• Ensure that career development includes employees with disabilities. Career development can aid recruitment, retention and employee satisfaction, she said. Thus, agencies should tap into existing programs such as rotational assignments and mentoring, and ensure they are accessible, as a way of developing employees with disabilities at all stages of employment.
  • Embrace workplace flexibility. A flexible work environment, including the ability to telework, use flextime or job share, can increase and enhance employment opportunities for people with disabilities, particularly when appropriate and tailored support and assistive technology are available.
  • Centralize funding for accommodations. Centralizing funding for accommodations can overcome managers’ concerns about the cost of accommodations and help ensure that employees have access to a broad range of options regardless of staff level, position or location. Such a fund does not remove accountability from first-line managers and supervisors for ensuring that staff members receive reasonable accommodations, however.

“Federal workers are aging on the job, and we know that people are more likely to experience an onset of disability after the age of 50,” Martinez said. “At the same time, experienced workers are also often the most valuable. This means that we must learn to take better advantage of emerging, assistive technologies and workplace flexibility models.”

Other Activities, Resources

On March 7, 2011, DOL’s Office of Disability Employment Policy (ODEP) posted an online toolkit to assist federal agencies in recruiting, employing and retaining individuals with disabilities. “This online toolkit is designed to make it easy for federal employers to find and hire excellent workers who happen to have disabilities,” said Martinez, in a statement. “Federal agencies—and all employers—are strengthened when they include people with disabilities among their ranks.”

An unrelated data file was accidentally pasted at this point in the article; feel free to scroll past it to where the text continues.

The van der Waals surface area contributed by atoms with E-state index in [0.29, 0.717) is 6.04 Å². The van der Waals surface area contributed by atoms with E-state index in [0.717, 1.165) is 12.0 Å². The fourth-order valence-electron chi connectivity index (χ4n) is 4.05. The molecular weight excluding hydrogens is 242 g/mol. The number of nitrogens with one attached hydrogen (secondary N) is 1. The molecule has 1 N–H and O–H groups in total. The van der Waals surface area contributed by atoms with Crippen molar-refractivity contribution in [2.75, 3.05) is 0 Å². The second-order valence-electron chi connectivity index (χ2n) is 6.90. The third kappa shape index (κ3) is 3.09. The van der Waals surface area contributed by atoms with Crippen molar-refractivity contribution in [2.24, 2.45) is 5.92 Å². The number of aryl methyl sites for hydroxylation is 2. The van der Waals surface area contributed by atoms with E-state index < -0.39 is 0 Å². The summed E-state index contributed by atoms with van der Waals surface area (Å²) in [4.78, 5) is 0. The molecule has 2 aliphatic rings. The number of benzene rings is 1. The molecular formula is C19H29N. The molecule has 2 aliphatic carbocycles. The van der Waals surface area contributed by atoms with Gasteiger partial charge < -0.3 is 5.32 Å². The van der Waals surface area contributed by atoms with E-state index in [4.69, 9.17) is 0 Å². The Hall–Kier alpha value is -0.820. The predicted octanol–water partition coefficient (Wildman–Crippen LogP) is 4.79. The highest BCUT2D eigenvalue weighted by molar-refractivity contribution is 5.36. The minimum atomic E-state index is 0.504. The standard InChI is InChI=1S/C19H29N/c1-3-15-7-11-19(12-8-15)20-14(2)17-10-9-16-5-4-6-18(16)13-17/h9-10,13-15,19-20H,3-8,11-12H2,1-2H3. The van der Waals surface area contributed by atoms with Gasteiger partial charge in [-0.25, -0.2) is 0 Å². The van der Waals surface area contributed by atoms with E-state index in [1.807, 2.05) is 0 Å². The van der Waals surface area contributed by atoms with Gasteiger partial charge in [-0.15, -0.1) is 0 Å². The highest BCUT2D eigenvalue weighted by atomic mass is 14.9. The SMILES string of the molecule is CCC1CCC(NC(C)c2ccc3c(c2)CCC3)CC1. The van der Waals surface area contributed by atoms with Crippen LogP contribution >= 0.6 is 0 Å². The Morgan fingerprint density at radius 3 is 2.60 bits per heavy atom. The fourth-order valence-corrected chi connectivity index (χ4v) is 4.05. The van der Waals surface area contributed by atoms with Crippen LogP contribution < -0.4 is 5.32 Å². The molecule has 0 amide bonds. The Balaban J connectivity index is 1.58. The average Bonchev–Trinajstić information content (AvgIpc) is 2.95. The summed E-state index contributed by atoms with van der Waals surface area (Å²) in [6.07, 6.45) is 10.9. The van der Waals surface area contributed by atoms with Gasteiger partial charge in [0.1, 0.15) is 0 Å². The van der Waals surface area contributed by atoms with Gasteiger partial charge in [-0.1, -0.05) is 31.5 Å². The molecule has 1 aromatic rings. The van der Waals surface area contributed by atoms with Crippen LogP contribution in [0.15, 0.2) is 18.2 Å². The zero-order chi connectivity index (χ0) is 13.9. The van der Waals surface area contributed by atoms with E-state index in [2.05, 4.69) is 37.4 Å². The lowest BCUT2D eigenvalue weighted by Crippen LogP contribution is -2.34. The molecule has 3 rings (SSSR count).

The toolkit leads visitors to a series of resources and links, customized for use by federal agencies, which address:

  • Employer training.
  • Creating a welcoming environment.
  • Recruitment.
  • Hiring.
  • Retention.

Topics include “do's and don'ts” for interviewing, accessibility and accommodations, how to find technical assistance and how to create a pipeline of candidates.

Federal agencies (and private-sector employers) can recruit college students with disabilities by accessing resources such as the Workforce Recruitment Program (WRP) and Career Opportunities for Students with Disabilities (COSD).

In addition to DOL’s efforts, the U.S. Equal Employment Opportunity Commission (EEOC) heard testimony on the employment of people with mental and intellectual disabilities at its regular meeting held March 15, 2011, and it concluded, as SHRM Online has reported, that myths and fears continue to pose barriers for some individuals with disabilities.

Articles and resources on disability employment can be found on SHRM’s Disability Employment Resource Page.
Rebecca R. Hastings, SPHR, is an online editor/manager for SHRM.

Related Articles:

EEOC: Myths, Fears of Mental Disabilities a Barrier, SHRM Online Diversity Discipline, March 2011

Federal Agencies Face Disability Employment Challenge, SHRM Online Diversity Discipline, March 2011

Quick Links:

SHRM’s Disability Employment Resource Page